Having recently returned from Boise, Idaho, the Mellowcat will now dispense travel guidance. Boise looks like this:
Not bad, right? I’ve been to Boise a bunch of times, but I had never understood it. There are other towns like this: Bend, Spokane, Bozeman. All fine places, with fine people, but still. Why? They’re all in the middle of nowhere. I remember the first time we flew into Boise, cruising over endless miles of wind and sun blasted high desert, and it looked just like the video from the lunar module on its approach to the Sea of Tranquility. What is Boise doing out here? I wondered.
But then we arrived, and the town is attractive, people are nice, the living is easy. Do I have to go to the moon to find this? Again, I wondered, “why?”. After each visit, I’d return home and resume my position in the rat maze, but the question haunted me. Why.
Now I’m starting to get it, and the birds helped me figure it out.
Boise has two natural attributes that shape the city: the foothills and the river. If it wasn’t for those, even the citizens of Boise would be asking, “why”. There’s an extensive network of trails in the foothills, offering endless hiking, running and biking opportunities close to your front door. The river flows right through Boise, accompanied by the excellent Greenbelt trail system. The availability of the foothills and river supports an active and enthusiastic outdoor community. If you’re like me, and no doubt you are exactly like me, this outdoorsy lifestyle is a big selling point.
I prepared for this Boise trip by checking eBird’s lists to see what could be found here, hoping to add a few new inter-mountain west birdies to the list. It didn’t take long. Upon arrival, we were sitting outside conversing with our hosts, enjoying the beautiful weather, and a Great Horned Owl flew low across the lawn, made a quick left turn, and landed in the maple tree next to us, ready to join in the conversation.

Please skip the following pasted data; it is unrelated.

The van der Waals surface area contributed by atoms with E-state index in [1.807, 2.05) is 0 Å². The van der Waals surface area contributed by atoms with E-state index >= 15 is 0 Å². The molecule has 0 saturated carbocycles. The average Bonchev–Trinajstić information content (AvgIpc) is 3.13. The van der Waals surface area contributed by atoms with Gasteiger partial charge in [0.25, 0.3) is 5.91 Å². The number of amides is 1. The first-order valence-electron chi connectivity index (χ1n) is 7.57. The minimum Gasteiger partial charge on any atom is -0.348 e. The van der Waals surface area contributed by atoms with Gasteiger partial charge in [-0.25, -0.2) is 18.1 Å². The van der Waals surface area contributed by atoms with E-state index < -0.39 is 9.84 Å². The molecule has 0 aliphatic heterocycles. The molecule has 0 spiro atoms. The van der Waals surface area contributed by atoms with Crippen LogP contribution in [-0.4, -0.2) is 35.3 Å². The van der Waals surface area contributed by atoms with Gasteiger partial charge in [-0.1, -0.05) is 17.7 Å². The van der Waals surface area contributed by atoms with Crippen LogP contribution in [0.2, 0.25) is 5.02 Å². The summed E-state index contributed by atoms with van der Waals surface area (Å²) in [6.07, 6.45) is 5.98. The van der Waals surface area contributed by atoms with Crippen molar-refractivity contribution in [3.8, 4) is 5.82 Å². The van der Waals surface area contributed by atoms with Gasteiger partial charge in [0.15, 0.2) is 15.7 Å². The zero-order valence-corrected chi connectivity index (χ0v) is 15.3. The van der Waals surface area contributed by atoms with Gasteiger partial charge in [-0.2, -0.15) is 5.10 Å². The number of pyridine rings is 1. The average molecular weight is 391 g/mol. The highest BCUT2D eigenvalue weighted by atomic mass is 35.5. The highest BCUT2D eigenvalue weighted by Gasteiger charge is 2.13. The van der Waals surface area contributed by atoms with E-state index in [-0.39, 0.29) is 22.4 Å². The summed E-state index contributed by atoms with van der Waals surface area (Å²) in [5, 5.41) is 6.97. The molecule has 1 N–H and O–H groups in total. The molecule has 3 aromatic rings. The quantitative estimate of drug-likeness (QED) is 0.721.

Hello. We get a lot of birds in our yard, but this was pretty astonishing. I was revved up then about getting out in the field and looking for birds, and the next day our gracious hosts took us on a hike up into the foothills. The bird is not unlike us, in that it is going to look for places that offer food, water, and shelter. All three are conspicuously absent in the foothills at this time of year. Other than the Black-billed Magpie and a few Juncos, the bird action was minimal. Undaunted, we planned a hike along the Greenbelt the following day. Surely there would be birds along the river. There they would find the food, water and shelter that they seek.
Our delightful hosts selected the Bethine Church River Trail section of the Greenbelt for our walk. When I first heard the name, my natively guarded reaction was that it was named after a church. But no, wrong again. The name honors Bethine Church, the wife of Frank Church, the U.S. Senator from Idaho for many years. His name doesn’t come up very much these days, but it should. We could really use his style of environmental leadership right now.
This beautiful section of the Greenbelt is jam-packed with birds, including the Northern Flicker that you see here.
I did pick up a few new birds for the List along the way, including the heard-but-not-seen Black-capped Chickadee. I’m a big fan of all things Chickadee, and really hoped to encounter one on this trip. We have the Chestnut-backed and Mountain varieties at home, but you have to go out of state for the Black-capped. On another day I had gone out on the foothill trails for a morning run, and was lured up a hill trail named “Chickadee Ridge Trail”. It was completely free of Chickadees, and all other birds. But the river came through for me.
There’s more to Boise than birds, and we availed ourselves of the many fine eateries and heard the good local music during our stay. But you can find those in Bend, Spokane and Bozeman as well, I would expect. And that’s what the birds taught me. If you know where to find it, you will fly for miles and miles across the desert for food, water and shelter. We will keep this lesson in mind on our next migration flight, when we’re looking for a place to land.